Land of Bread and Lard

What is it about West Bridgford that irritates me so much? Is it the ‘considerably richer than you’ aloofness of its inhabitants? The banality of most of its mini-townscape? A personal grudge dating back to 2005, when I was fined £80 plus £15 costs for inadvertently driving along a prohibited stretch of Central Avenue in order to deliver some books to Oxfam?

West Bridgford is an anomaly. Geographically and psychologically detached from Nottingham, its residents feel somewhat put out to be within a stone’s throw of those ne’er-do-wells in the Meadows and dream of being uprooted by a Wizard of Oz-style tornado and deposited somewhere in the Surrey stockbroker belt. West Bridgford life is a heady soup of affluence and slavish conformity to the mores of John Lewis culture.

Other places of similar size in Nottinghamshire – Hucknall, Arnold, Beeston, et al – have diversity, character and a sense of humility. West Bridgford is a dull, homogenous, faux-liberal smug-fest, its denizens consumed by status anxiety, and it doesn’t want you in its back yard, thank you very much.

However, even West Bridgford hasn’t been entirely immune from the intrusion of the outside world into its aspirational affairs. A railway once ran through here. Yes – a noisy, filthy, common person-conveying railway line. Imagine! Thank the Lord it was dismantled. Well, almost dismantled – as we shall see shortly. For, dear reader, there remain, to this day, remnants of the line in question, which the curious outsider, in his sore thumb utilitarian garb, can explore to his heart’s content – no doubt much to the annoyance of the locals, who are probably extremely pissed off that any old Tom, Dick or Harriet can wander past the bottom of their garden with impunity.

The Midland Railway’s Nottingham to Melton Line was opened to freight in 1879 and passengers in 1880, before being extended south from Melton to join the Midland Main Line, thus providing a second (faster) route to London from Nottingham. The line was also linked to iron ore workings near Waltham on the Wolds. Six stations were built between Nottingham and Melton Mowbray, of which four were in Nottinghamshire – Edwalton, Plumtree, Widmerpool and Upper Broughton. As a result of the Beeching cuts, the line closed to through passenger traffic in 1967 and freight traffic the year after.

The main relic of the line on the approach to West Bridgford is Lady Bay Bridge – an elegant structure that was converted to a road bridge in the late 1970s/early 1980s and links Meadow Lane with Radcliffe Road. It is possible to walk along the bridge in order to admire its features at close quarters, although the intensity of the traffic (hopefully to be relieved at some point in the future by the mooted new crossing between Colwick Industrial Estate and Holme Pierrepont) means that, in spite of the watery surrounds, this is not the most relaxing of environments.

Redevelopment has erased most, if not all, evidence of the railway between here and Bridgford Road, and it is in the playing field next to said thoroughfare that the railway detective’s exploratory endeavours are next rewarded. Though eyed with suspicion by bored, overfed pensioners, owners of expensive dogs, couples sporting matching North Face jackets and yummy mummies pushing their designer-clad infants around in pushchairs that cost as much as a serviceable second hand car, he or she can clamber up and down the former railway embankment with gay abandon and spend a pleasurable half hour spotting artefacts and peering into the mysterious passageways beneath the earthworks towards the rear of the field.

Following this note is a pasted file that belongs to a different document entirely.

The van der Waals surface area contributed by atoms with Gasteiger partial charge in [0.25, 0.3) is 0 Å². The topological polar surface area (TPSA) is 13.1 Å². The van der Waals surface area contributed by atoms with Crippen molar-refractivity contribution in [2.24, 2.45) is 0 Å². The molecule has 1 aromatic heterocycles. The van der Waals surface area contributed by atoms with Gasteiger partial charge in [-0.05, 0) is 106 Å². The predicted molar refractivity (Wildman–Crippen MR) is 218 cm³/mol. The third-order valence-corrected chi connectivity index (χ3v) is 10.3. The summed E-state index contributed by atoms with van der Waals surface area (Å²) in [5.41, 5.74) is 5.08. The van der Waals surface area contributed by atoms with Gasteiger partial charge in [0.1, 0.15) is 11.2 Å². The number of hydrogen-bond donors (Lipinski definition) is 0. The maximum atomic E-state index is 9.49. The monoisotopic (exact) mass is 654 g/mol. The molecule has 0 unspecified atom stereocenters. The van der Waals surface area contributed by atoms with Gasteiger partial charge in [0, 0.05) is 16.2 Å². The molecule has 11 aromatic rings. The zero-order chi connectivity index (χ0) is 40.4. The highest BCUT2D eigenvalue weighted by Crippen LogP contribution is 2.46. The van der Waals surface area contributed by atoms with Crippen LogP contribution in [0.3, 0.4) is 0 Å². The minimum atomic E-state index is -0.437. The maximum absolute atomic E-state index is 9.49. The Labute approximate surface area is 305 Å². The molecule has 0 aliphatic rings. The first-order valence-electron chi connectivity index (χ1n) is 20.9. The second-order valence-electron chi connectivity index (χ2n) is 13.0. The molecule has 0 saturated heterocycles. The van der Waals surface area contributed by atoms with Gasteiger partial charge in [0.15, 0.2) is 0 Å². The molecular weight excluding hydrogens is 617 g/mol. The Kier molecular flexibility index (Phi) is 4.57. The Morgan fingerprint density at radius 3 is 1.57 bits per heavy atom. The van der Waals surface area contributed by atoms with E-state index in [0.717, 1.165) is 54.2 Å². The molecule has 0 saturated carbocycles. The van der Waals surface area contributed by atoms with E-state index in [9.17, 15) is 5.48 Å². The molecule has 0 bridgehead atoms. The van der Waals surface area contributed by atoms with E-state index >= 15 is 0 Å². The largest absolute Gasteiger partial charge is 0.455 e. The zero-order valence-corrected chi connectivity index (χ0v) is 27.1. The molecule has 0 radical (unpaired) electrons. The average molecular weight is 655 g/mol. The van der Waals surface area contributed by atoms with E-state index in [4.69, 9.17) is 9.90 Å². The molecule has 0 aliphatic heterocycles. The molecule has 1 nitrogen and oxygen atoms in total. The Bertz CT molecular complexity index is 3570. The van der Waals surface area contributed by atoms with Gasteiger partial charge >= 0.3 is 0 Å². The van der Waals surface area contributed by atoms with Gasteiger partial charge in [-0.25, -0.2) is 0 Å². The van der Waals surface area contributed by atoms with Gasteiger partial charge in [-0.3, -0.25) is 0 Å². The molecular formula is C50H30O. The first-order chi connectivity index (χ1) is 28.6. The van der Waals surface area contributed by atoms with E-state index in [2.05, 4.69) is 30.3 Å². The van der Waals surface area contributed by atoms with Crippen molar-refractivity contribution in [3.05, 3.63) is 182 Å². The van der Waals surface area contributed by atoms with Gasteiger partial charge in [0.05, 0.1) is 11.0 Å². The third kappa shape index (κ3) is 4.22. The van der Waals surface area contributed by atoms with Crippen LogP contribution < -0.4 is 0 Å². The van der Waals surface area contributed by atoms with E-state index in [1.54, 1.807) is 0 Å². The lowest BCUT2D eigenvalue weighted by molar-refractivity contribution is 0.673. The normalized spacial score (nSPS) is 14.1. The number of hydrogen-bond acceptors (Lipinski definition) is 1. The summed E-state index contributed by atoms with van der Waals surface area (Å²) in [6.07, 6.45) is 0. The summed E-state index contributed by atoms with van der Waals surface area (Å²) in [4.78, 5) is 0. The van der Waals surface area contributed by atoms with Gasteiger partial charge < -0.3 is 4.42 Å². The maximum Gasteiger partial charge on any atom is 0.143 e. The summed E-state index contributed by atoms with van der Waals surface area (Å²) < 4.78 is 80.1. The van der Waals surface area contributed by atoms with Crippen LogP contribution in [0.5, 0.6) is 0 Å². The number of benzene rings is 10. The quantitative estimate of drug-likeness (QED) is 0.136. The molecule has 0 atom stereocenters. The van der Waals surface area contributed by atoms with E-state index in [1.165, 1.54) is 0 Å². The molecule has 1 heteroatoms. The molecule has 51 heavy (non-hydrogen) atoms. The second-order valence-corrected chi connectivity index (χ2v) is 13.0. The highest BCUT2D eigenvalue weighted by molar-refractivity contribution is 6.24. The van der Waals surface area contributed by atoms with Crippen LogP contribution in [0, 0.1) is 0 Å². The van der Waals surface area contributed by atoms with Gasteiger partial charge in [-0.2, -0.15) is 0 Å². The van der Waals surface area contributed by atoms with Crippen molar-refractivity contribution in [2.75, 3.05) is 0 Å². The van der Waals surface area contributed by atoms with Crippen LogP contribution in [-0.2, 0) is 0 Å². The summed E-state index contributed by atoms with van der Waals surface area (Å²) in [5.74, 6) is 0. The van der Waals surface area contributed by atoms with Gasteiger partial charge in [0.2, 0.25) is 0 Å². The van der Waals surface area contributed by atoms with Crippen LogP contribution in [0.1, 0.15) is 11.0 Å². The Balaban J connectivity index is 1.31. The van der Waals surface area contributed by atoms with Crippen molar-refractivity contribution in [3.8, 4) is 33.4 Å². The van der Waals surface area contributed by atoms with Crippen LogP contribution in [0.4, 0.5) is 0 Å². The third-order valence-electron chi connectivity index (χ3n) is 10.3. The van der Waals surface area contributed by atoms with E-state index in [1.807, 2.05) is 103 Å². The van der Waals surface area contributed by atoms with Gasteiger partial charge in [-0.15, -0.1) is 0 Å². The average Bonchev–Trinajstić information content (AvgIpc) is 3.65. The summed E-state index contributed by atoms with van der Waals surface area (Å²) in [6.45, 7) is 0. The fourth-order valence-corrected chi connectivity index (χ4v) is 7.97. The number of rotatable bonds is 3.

As one might expect, the abandoned railway experience West Bridgford-style is quite a genteel affair. No multiple bramble-inflicted wounds here.

The next remaining section of the line runs between Musters Road and Boundary Road and is maintained as an open space called the Green Line. It’s a pleasant enough ramble, with the added interest of the surviving skew arch bridge at Devonshire Road and a – dare I say it – not-unattractive brick drainage system running alongside the path. The Friends of the Green Line – ‘a voluntary group that manages the conservation of the Green Line in West Bridgford’ – organise work parties here, though how the volunteers manage to fit this commitment into their working, networking, wining and dining schedules, while still finding time to catch up on the latest Scandi TV dramas, I’m not entirely sure.

At Boundary Road, another short stretch of the line, interrupted briefly by the Rushcliffe School/Leisure Centre car park, leads to an infilled three arch bridge that carries Machins Lane. After the bridge, the way forward is blocked by a housing development, part of which occupies the former site of Edwalton Station, which closed in 1941. A short distance from here, the route re-emerges, before morphing into the less accessible Old Dalby line – a 13¾ mile section of the railway that  was retained after the closure of the passenger route and converted into a high speed test track which is still in use, having recently hosted trials of a new type of Intercity train destined for the East Coast and Great Western main lines.

All-in-all, the walk described above is an excellent way in which to sample the route of one of Nottingham’s many lost railways, and as such is recommended to anyone interested in the layers of history that even ostensibly unpromising places such as West Bridgford can contain.